This week marks the 74th anniversary of the Warsaw Ghetto Uprising, a Jewish revolt against the Nazis that began on April 19, 1943 and lasted until May 16, 1943. Although thousands of Jews were killed, and thousands more deported, the uprising remains a potent symbol of strength in the face of adversity. On Wednesday, Poland’s prime minister, and members of the Jewish community, commemorated the day—some even buried fragments of scrolls dating to before World War II. (Here are some images of the official remembrance from the POLIN museum.)
To reflect on this significant date in Jewish history, take a moment to read some of Tablet’s coverage of the event. Start with“Tablet in Warsaw,” a series of dispatches from Poland written during the 70th anniversary of the resistance—from Stephanie Butnick’s account of the reburial of a Jewish woman who died in 1943 while in hiding as a Catholic and Liel Liebovitz’s article on the Museum Techniki, where the legacy of Jewish mathematicians and Polish resistance fighters is on display, to Sarah Wildman’s examination of the 800-page diary written by her grandfather’s cousin, a document that offers insight into life during the Shoah.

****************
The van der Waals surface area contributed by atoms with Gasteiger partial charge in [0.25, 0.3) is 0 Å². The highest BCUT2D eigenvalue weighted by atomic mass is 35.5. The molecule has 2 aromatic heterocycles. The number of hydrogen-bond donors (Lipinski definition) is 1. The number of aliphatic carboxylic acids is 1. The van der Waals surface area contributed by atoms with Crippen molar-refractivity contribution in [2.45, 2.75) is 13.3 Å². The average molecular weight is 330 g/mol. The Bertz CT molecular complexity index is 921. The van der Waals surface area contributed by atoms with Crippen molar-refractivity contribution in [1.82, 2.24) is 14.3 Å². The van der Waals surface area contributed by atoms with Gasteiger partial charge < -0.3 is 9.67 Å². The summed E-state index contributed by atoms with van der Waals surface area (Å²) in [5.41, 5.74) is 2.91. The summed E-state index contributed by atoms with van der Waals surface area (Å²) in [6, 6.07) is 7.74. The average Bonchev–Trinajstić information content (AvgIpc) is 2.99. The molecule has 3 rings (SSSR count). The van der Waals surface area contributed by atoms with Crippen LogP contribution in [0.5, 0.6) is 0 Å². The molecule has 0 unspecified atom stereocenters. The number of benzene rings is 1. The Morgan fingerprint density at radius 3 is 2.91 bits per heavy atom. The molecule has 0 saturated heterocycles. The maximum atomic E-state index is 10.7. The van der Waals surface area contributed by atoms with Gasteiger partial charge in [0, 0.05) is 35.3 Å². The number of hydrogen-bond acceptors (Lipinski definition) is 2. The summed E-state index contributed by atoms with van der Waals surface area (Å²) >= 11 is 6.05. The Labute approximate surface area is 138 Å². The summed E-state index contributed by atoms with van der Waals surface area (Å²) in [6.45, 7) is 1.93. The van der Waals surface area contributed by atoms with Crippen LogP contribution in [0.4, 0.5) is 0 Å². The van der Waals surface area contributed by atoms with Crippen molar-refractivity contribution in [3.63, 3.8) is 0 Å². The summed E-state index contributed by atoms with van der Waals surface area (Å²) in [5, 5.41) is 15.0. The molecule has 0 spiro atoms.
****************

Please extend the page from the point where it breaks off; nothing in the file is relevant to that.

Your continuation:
And there’s Charlotte Bonelli’s report on the story behind NBC’s historic Yom Kippur broadcast, and the “marketing geniuses” behind the first mainstream dramatic representation of the uprising.
For an idea of what the uprising was like for those who led it, you can read about Boruch Spiegel, who, until his death in 2013, was one of the last remaining fighters.